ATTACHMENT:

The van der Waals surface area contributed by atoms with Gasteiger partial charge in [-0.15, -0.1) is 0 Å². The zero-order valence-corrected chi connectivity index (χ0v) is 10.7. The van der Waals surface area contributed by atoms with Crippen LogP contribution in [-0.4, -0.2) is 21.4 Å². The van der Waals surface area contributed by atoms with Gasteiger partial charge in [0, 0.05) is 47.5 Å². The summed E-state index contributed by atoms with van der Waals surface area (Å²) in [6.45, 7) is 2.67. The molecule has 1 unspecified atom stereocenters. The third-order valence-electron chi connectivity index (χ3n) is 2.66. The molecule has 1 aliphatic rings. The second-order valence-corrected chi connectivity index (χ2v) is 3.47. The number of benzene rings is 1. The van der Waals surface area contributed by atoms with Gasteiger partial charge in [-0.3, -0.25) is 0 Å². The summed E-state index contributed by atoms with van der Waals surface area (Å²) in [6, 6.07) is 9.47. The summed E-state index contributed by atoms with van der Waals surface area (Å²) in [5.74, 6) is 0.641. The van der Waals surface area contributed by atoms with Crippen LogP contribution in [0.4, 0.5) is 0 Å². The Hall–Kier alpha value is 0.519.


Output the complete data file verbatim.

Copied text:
The van der Waals surface area contributed by atoms with Gasteiger partial charge in [-0.15, -0.1) is 0 Å². The zero-order valence-corrected chi connectivity index (χ0v) is 10.7. The van der Waals surface area contributed by atoms with Crippen LogP contribution in [-0.4, -0.2) is 21.4 Å². The van der Waals surface area contributed by atoms with Gasteiger partial charge in [0, 0.05) is 47.5 Å². The summed E-state index contributed by atoms with van der Waals surface area (Å²) in [6.45, 7) is 2.67. The molecule has 1 unspecified atom stereocenters. The third-order valence-electron chi connectivity index (χ3n) is 2.66. The molecule has 1 aliphatic rings. The second-order valence-corrected chi connectivity index (χ2v) is 3.47. The number of benzene rings is 1. The van der Waals surface area contributed by atoms with Gasteiger partial charge in [-0.3, -0.25) is 0 Å². The summed E-state index contributed by atoms with van der Waals surface area (Å²) in [6, 6.07) is 9.47. The summed E-state index contributed by atoms with van der Waals surface area (Å²) in [5.74, 6) is 0.641. The van der Waals surface area contributed by atoms with Crippen LogP contribution in [0.4, 0.5) is 0 Å². The Hall–Kier alpha value is 0.519.